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George Harrison and the Beatles

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Got "Beware of Darkness"?

Wow - You just got me super depressed.Is it really gonna be that bad?

i've made peace with darkness before...

is there room for any light?  

i hope so

I am so sorry!  That was not my intent at all!   I love the melody.  How about "Norwegian Wood"?

I'm typing from my phone; when I get to a computer later I'll try to find something lovely.

Good call:

And give it up for "My Sweet Lord":

I was around for this!  As a teen (I was 16 in '71) I remember seeping myself in the lyrics, watching the vinyl spin, wearing bleeding madras (look it up!):

"Beware of Darkness" is a ballad containing dense imagery.[2] The song marks a return to the spiritual concerns of Harrison's songs with the Beatles such as "Within You Without You."[3] [4] The lyrics of "Beware of Darkness" reflect the philosophy of the Radha Krishna Temple, with which Harrison was involved, in which spiritual concerns must always override material things.[3] In the verses, the listener is warned against various influences that may corrupt him or her.[3] Among the potential corrupting influences are con men ("soft shoe shufflers"), politicians ("greedy leaders") and pop idols of little substance ("falling swingers").[3] [2] In addition, the lyrics warn against negative thoughts ("thoughts that linger"), because these corrupting influences and negative thoughts can lead to maya, or illusion, which distracts people from the true purpose of life.[3] [2] [4] [5] The middle eight delivers the message that this "can hurt you", and that "that is not what you are here for."[2]

Author Simon Leng describes the melody of "Beware of Darkness" as "complex and highly original."[4] The melody of the verses incorporates a pedal point on the key of G major and moves to G sharp minor, a progression Leng claims "should not work in harmonic terms", using as an analogy a count of "one, two, six", but notes that somehow the melody manages to work.[4] [6] Music professor Wilfrid Mellers explains the effectiveness of this key shift as dramatising the "beware" in the lyrics.[6] Similarly, Mellers claims that harmonic movement from the key of C sharp minor to D major to C major "creates the 'aimless' wandering of 'each unconscious sufferer'" described in the lyrics.[6] The nearly chromatic melody of the verses contrasts with a more standard rock melody in the middle eight.[4] Musicians on the song include Harrison, Eric Clapton and Dave Mason on guitar, Carl Radle on bass guitar, Bobby Whitlock on piano, Gary Wright on organ and Ringo Starr on drums.[4] [3]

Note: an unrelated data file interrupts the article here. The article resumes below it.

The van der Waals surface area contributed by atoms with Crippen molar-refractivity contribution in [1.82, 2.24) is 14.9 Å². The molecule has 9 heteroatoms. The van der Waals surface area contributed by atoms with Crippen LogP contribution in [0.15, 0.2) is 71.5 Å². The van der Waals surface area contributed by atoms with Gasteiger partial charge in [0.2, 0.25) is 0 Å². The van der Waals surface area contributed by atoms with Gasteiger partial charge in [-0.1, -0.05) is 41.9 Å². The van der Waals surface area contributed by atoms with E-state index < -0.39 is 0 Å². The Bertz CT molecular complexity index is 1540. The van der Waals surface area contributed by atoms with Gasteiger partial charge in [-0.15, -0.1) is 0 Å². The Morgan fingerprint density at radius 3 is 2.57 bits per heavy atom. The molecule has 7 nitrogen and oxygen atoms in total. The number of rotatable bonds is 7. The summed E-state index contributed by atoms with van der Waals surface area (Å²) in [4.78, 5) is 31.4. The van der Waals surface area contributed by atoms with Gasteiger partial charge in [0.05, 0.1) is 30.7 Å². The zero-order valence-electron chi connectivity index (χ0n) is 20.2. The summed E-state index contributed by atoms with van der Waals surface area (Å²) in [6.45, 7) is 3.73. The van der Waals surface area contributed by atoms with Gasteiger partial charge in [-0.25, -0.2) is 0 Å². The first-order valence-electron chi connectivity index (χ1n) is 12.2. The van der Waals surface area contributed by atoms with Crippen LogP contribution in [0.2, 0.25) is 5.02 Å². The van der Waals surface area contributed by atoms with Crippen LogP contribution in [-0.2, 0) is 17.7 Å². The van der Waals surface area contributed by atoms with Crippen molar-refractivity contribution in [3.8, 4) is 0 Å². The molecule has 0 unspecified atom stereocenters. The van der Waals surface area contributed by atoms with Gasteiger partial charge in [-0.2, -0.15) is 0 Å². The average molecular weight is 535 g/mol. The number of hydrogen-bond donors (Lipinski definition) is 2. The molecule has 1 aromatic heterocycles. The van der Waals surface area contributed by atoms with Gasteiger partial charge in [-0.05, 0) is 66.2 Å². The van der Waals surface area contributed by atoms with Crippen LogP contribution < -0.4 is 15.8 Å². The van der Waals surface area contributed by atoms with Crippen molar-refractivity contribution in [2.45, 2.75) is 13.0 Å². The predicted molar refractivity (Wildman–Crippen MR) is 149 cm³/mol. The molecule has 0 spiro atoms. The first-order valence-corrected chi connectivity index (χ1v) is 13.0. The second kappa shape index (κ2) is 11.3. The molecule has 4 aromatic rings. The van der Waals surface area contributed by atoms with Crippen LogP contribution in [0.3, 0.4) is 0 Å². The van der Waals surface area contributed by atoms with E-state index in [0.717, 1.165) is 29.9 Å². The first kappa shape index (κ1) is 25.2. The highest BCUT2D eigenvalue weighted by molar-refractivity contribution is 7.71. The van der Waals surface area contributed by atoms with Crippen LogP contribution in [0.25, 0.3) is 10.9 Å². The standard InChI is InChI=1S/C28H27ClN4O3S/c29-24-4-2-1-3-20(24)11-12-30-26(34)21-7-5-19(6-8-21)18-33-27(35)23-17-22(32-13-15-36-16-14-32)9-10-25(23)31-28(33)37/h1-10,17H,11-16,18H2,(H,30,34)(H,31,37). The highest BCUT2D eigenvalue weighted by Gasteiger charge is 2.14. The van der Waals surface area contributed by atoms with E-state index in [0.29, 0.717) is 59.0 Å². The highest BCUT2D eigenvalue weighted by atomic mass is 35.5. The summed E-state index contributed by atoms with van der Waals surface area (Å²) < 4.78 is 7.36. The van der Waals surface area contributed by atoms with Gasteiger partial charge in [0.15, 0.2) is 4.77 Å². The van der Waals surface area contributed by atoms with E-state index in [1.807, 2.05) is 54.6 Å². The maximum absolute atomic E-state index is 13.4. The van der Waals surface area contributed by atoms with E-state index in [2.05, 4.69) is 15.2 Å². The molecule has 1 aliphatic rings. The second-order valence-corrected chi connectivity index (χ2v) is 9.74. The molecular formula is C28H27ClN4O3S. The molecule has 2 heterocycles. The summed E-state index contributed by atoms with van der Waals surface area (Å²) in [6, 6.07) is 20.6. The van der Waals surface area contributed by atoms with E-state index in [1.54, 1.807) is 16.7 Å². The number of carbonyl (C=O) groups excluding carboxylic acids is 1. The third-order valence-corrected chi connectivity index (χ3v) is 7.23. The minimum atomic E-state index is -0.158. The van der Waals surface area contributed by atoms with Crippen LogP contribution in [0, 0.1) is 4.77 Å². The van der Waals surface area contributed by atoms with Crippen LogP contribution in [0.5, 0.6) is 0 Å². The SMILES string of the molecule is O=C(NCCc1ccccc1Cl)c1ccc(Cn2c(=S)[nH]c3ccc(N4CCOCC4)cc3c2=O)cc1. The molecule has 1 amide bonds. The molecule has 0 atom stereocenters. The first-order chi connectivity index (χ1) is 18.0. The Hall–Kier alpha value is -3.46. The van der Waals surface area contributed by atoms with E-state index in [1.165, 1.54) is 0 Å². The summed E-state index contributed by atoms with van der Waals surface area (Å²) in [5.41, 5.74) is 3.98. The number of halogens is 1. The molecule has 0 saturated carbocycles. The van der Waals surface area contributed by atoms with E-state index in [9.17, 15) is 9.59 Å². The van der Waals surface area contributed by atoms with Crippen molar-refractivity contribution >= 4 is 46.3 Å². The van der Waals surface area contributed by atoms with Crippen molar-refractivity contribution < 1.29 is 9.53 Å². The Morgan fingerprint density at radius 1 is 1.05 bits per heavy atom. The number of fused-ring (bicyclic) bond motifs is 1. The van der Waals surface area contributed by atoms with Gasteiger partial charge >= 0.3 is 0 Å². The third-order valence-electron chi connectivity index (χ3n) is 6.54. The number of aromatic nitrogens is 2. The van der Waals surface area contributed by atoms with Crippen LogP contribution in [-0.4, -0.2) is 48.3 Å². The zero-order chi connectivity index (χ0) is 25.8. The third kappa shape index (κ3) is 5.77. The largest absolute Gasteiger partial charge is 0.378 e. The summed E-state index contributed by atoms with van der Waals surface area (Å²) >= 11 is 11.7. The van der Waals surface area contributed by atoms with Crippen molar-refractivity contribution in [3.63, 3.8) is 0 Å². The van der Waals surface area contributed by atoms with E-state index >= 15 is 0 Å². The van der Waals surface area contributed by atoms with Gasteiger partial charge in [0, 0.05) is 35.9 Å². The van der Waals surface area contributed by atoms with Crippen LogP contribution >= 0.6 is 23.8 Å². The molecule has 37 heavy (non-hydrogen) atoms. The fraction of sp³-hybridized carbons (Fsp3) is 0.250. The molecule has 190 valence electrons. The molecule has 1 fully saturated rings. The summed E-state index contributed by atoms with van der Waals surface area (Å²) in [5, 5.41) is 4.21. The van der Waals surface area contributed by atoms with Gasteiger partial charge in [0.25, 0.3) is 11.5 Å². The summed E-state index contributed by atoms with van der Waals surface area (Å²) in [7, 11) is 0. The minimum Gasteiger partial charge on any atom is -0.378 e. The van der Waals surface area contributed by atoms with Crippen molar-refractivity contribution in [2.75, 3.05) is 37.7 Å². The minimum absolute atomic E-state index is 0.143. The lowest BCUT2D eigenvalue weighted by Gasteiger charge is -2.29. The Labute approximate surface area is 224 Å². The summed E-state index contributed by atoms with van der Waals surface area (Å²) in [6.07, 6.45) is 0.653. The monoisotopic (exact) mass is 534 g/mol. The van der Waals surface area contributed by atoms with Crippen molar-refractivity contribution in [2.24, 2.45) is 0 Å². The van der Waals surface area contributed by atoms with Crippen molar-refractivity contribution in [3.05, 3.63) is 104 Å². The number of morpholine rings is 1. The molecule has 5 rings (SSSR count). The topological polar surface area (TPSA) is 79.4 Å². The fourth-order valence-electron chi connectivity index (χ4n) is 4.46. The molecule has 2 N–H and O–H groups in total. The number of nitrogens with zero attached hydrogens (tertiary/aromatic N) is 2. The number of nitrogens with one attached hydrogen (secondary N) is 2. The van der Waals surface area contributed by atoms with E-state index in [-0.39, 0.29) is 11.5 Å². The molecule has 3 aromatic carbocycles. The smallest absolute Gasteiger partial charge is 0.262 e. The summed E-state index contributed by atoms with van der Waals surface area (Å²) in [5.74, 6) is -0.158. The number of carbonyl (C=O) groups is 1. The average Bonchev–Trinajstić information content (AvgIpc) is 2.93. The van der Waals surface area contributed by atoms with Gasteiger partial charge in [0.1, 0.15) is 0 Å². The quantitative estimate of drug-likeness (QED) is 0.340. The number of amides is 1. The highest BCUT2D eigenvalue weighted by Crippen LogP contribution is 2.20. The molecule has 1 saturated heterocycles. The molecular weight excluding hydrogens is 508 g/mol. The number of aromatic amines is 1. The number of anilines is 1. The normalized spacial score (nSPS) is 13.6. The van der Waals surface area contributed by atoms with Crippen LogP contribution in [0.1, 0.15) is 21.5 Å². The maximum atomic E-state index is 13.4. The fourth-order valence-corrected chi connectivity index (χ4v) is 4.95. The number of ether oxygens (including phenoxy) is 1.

It was one of his first endeavors post-Beatles, right? They probably didn't let him go so complex.

It seemed to me at the time that he had led the Beatles east, far east, and when they returned home, he stayed behind -  metaphorically, metaphysically and musically.

Here's the story behind The Concert for Bangla Desh (during which Leon Russell sang a little (and the audience went wild!)).  Great read, I have to say, and provides the bedrock history of benefit concerts.

The Concert for Bangladesh – originally titled The Concert for Bangla Desh – is a live triple album by George Harrison and celebrity friends, released on Apple Records in December 1971 in America and January 1972 in Britain. The album followed the two concerts of the same name, held on 1 August 1971 at New York's Madison Square Garden, featuring Harrison, Bob Dylan, Ravi Shankar, Ali Akbar Khan, Ringo Starr, Billy Preston, Leon Russell and Eric Clapton. The shows were a pioneering charity event, in aid of the homeless Bengali refugees of the Bangladesh Liberation War, and set the model for future multi-artist rock benefits such as Live Aid (1985) and The Concert for New York City (2001).

That is freaking awesome. I wish there were more multi-artist rock benefits.

It's hard to catch lightening in a bottle ... 

It is! Which is why I appreciate it when it happens.

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